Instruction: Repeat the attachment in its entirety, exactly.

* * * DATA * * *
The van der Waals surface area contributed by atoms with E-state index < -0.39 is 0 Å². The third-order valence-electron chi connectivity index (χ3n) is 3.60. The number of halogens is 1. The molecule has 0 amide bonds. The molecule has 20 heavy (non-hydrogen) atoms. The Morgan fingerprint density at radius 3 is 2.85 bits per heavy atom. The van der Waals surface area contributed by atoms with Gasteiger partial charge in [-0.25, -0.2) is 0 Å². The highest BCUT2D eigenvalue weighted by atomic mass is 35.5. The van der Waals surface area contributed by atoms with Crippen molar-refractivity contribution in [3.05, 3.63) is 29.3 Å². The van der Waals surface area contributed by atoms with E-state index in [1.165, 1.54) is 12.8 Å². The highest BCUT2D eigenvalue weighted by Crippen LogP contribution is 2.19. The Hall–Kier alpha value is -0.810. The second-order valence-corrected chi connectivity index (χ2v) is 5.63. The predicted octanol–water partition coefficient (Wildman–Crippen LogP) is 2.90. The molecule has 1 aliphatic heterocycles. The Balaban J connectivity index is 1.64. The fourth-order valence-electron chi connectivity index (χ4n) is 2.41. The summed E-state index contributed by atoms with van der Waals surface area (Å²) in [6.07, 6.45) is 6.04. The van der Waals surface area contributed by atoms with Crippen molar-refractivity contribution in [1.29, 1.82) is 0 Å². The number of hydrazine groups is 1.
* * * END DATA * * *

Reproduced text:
The van der Waals surface area contributed by atoms with E-state index < -0.39 is 0 Å². The third-order valence-electron chi connectivity index (χ3n) is 3.60. The number of halogens is 1. The molecule has 0 amide bonds. The molecule has 20 heavy (non-hydrogen) atoms. The Morgan fingerprint density at radius 3 is 2.85 bits per heavy atom. The van der Waals surface area contributed by atoms with Gasteiger partial charge in [-0.25, -0.2) is 0 Å². The highest BCUT2D eigenvalue weighted by atomic mass is 35.5. The van der Waals surface area contributed by atoms with Crippen molar-refractivity contribution in [3.05, 3.63) is 29.3 Å². The van der Waals surface area contributed by atoms with E-state index in [1.165, 1.54) is 12.8 Å². The highest BCUT2D eigenvalue weighted by Crippen LogP contribution is 2.19. The Hall–Kier alpha value is -0.810. The second-order valence-corrected chi connectivity index (χ2v) is 5.63. The predicted octanol–water partition coefficient (Wildman–Crippen LogP) is 2.90. The molecule has 1 aliphatic heterocycles. The Balaban J connectivity index is 1.64. The fourth-order valence-electron chi connectivity index (χ4n) is 2.41. The summed E-state index contributed by atoms with van der Waals surface area (Å²) in [6.07, 6.45) is 6.04. The van der Waals surface area contributed by atoms with Crippen molar-refractivity contribution in [1.29, 1.82) is 0 Å². The number of hydrazine groups is 1.